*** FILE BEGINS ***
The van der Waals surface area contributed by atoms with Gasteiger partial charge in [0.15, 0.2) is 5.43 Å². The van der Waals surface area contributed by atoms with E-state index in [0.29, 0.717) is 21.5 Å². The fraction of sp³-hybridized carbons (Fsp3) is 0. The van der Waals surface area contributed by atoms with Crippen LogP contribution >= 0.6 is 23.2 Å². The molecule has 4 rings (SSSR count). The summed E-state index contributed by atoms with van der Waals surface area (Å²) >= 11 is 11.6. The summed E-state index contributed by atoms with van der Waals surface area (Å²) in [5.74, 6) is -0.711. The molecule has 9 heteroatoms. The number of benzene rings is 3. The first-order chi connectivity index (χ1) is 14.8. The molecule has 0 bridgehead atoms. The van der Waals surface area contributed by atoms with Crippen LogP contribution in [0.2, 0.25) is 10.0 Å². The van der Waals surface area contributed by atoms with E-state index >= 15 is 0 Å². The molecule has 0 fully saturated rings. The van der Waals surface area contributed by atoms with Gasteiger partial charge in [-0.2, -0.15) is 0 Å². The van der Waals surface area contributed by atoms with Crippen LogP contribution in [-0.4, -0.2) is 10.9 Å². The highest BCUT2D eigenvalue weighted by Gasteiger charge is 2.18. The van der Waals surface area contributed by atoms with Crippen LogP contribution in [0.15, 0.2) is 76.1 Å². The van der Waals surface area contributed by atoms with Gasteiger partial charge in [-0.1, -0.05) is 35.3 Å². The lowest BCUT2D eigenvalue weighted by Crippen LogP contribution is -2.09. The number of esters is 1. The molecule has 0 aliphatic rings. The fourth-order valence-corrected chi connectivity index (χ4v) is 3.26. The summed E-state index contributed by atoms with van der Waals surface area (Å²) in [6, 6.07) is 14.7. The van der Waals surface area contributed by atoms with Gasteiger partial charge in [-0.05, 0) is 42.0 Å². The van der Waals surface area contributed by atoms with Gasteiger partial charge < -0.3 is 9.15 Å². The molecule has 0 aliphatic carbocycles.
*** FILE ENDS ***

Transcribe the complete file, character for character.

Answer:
The van der Waals surface area contributed by atoms with Gasteiger partial charge in [0.15, 0.2) is 5.43 Å². The van der Waals surface area contributed by atoms with E-state index in [0.29, 0.717) is 21.5 Å². The fraction of sp³-hybridized carbons (Fsp3) is 0. The van der Waals surface area contributed by atoms with Crippen LogP contribution >= 0.6 is 23.2 Å². The molecule has 4 rings (SSSR count). The summed E-state index contributed by atoms with van der Waals surface area (Å²) >= 11 is 11.6. The summed E-state index contributed by atoms with van der Waals surface area (Å²) in [5.74, 6) is -0.711. The molecule has 9 heteroatoms. The number of benzene rings is 3. The first-order chi connectivity index (χ1) is 14.8. The molecule has 0 bridgehead atoms. The van der Waals surface area contributed by atoms with Crippen LogP contribution in [0.2, 0.25) is 10.0 Å². The van der Waals surface area contributed by atoms with E-state index >= 15 is 0 Å². The molecule has 0 fully saturated rings. The van der Waals surface area contributed by atoms with Gasteiger partial charge in [-0.2, -0.15) is 0 Å². The van der Waals surface area contributed by atoms with Crippen LogP contribution in [-0.4, -0.2) is 10.9 Å². The highest BCUT2D eigenvalue weighted by Gasteiger charge is 2.18. The van der Waals surface area contributed by atoms with Crippen LogP contribution in [0.15, 0.2) is 76.1 Å². The van der Waals surface area contributed by atoms with Gasteiger partial charge in [-0.1, -0.05) is 35.3 Å². The lowest BCUT2D eigenvalue weighted by Crippen LogP contribution is -2.09. The number of esters is 1. The molecule has 0 aliphatic rings. The fourth-order valence-corrected chi connectivity index (χ4v) is 3.26. The summed E-state index contributed by atoms with van der Waals surface area (Å²) in [6, 6.07) is 14.7. The van der Waals surface area contributed by atoms with Gasteiger partial charge in [-0.05, 0) is 42.0 Å². The van der Waals surface area contributed by atoms with Gasteiger partial charge < -0.3 is 9.15 Å². The molecule has 0 aliphatic carbocycles.